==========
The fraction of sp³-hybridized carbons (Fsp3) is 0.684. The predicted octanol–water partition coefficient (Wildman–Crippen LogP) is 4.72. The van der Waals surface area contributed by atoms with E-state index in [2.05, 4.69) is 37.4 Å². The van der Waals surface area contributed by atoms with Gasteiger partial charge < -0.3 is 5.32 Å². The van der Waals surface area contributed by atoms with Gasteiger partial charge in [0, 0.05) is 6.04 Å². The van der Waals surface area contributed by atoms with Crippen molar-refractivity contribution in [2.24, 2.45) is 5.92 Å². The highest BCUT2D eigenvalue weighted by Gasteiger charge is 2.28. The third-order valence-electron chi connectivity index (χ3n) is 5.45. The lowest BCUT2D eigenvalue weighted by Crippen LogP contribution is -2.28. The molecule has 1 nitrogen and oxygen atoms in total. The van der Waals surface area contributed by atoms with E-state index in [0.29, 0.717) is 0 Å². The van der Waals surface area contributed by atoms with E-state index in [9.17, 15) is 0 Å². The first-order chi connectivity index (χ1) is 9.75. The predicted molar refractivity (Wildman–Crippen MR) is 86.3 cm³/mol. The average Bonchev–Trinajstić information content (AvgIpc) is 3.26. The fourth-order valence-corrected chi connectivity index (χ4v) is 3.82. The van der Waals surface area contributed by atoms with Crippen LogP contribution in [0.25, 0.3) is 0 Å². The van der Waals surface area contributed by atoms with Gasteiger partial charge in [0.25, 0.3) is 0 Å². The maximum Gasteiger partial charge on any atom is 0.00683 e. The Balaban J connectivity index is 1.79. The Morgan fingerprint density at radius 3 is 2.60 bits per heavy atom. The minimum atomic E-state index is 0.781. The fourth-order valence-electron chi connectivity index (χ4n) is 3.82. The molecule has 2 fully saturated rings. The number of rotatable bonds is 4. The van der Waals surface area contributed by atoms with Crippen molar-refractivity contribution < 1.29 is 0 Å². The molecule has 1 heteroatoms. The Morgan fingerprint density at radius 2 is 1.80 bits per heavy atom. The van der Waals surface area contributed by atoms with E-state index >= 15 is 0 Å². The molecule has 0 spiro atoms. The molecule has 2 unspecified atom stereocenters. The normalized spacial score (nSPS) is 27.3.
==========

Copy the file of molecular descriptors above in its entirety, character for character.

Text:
The fraction of sp³-hybridized carbons (Fsp3) is 0.684. The predicted octanol–water partition coefficient (Wildman–Crippen LogP) is 4.72. The van der Waals surface area contributed by atoms with E-state index in [2.05, 4.69) is 37.4 Å². The van der Waals surface area contributed by atoms with Gasteiger partial charge < -0.3 is 5.32 Å². The van der Waals surface area contributed by atoms with Gasteiger partial charge in [0, 0.05) is 6.04 Å². The van der Waals surface area contributed by atoms with Crippen molar-refractivity contribution in [2.24, 2.45) is 5.92 Å². The highest BCUT2D eigenvalue weighted by Gasteiger charge is 2.28. The third-order valence-electron chi connectivity index (χ3n) is 5.45. The lowest BCUT2D eigenvalue weighted by Crippen LogP contribution is -2.28. The molecule has 1 nitrogen and oxygen atoms in total. The van der Waals surface area contributed by atoms with E-state index in [0.29, 0.717) is 0 Å². The van der Waals surface area contributed by atoms with E-state index in [9.17, 15) is 0 Å². The first-order chi connectivity index (χ1) is 9.75. The predicted molar refractivity (Wildman–Crippen MR) is 86.3 cm³/mol. The average Bonchev–Trinajstić information content (AvgIpc) is 3.26. The fourth-order valence-corrected chi connectivity index (χ4v) is 3.82. The van der Waals surface area contributed by atoms with Crippen LogP contribution in [0.25, 0.3) is 0 Å². The van der Waals surface area contributed by atoms with Gasteiger partial charge in [0.25, 0.3) is 0 Å². The maximum Gasteiger partial charge on any atom is 0.00683 e. The Balaban J connectivity index is 1.79. The Morgan fingerprint density at radius 3 is 2.60 bits per heavy atom. The minimum atomic E-state index is 0.781. The fourth-order valence-electron chi connectivity index (χ4n) is 3.82. The molecule has 2 fully saturated rings. The number of rotatable bonds is 4. The van der Waals surface area contributed by atoms with Crippen molar-refractivity contribution < 1.29 is 0 Å². The molecule has 1 heteroatoms. The Morgan fingerprint density at radius 2 is 1.80 bits per heavy atom. The van der Waals surface area contributed by atoms with E-state index >= 15 is 0 Å². The molecule has 0 spiro atoms. The molecule has 2 unspecified atom stereocenters. The normalized spacial score (nSPS) is 27.3.